GPSA considers transit fee

Transportation Services could charge 5 percent more with GPSA support



Graduate Intern Courtney Benjamin said Transportation Services should serve all of campus.

ANGELICA RELENTE, Evergreen editor-in-chief

Representatives from WSU Transportation Services discussed a proposal for a 5 percent student transit fee increase at the GPSA meeting Monday.

John Shaheen, director of Transportation Services, said if the proposal is not approved, the current transit service levels will be maintained. However, without the student transit fee, Transportation Services will be in a deficit position for the 2019 fiscal year, he said.

“[Transportation Services] does have a great impact on how we all get around in the community,” Shaheen said.

The current student transit fee is $32.74 a semester. If the proposal is approved, it will increase to $34.37 a semester. Last semester, a majority in ASWSU and GPSA voted for a $5 student transit fee increase. This semester, Transportation Services is asking for a 5 percent increase, which is $1.63.

Hongda Ren, GPSA senator and member of the transit advisory group, said the increase will help maintain a fast service.

“Nobody wants to wait in winter for a long time and see the bus full and pass by,” Ren said.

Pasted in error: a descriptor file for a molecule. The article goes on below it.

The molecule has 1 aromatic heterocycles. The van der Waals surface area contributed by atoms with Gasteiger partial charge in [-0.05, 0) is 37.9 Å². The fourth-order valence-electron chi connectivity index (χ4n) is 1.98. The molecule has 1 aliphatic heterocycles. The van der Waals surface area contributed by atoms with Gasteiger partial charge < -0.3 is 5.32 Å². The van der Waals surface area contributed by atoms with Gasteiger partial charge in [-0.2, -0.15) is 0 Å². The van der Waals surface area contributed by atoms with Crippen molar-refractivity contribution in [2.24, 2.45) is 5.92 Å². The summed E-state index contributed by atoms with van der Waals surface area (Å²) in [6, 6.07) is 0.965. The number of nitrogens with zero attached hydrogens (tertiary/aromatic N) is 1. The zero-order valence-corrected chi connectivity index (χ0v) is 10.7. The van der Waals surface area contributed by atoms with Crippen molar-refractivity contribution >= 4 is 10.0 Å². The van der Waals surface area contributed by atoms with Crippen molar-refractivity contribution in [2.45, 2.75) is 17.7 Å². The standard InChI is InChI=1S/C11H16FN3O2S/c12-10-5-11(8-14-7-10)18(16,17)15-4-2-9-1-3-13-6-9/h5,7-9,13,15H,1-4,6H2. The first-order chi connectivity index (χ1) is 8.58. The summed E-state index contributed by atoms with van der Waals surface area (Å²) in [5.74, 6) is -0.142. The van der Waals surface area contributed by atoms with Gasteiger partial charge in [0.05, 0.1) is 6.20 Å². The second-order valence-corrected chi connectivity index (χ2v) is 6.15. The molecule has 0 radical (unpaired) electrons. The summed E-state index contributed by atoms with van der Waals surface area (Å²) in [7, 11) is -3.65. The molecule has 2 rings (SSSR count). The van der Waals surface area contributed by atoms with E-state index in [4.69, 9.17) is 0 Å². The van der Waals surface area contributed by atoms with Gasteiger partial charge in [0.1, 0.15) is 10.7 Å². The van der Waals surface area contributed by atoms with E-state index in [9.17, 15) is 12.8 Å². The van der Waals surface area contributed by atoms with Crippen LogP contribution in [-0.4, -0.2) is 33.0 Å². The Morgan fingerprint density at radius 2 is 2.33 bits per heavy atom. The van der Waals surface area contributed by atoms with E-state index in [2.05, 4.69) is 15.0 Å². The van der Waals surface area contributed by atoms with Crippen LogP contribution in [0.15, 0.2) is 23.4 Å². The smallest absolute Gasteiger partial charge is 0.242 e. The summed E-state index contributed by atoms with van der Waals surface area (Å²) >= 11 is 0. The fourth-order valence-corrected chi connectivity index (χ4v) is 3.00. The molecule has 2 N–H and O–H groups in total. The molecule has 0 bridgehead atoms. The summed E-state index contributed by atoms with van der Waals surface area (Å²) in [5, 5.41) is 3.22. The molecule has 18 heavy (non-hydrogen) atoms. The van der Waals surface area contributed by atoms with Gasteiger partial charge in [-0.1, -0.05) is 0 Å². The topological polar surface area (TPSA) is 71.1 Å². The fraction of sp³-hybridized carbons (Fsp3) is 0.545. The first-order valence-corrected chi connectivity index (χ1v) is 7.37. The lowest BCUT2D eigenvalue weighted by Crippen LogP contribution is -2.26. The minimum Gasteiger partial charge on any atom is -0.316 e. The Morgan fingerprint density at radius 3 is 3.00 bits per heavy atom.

Graduate Intern Courtney Benjamin said she wrote to Transportation Services for the last three years to ask why there is no bus service on the south side of campus, which includes Yakima and the Chinook Village, and did not get a response.

She said accessibility and safety issues exist due to the lack of bus service. It is hard to believe there are three school buses the city provides for the middle school students along her street, she said, yet college students aren’t offered the same service.

“When I look at the gentleman who lives across the street from me, and he sits in the cold, sleet or shine, waiting for a van to come and pick him up because he has some challenges walking to campus,” Benjamin said, “I find that a little ridiculous … they can offer a bus service.”

Shaheen said Pullman City Transit is under pressure to facilitate rides from further distances. Transportation Services recognizes the gap within the area, he said, but it is an issue of priority.

“When they say there are other priorities, we’re students as well, we should be a high priority,” Benjamin said. “I think they need to come up with better language than ‘we have higher priorities.’ ”

GPSA motioned to vote on the student transit fee proposal April 9 instead.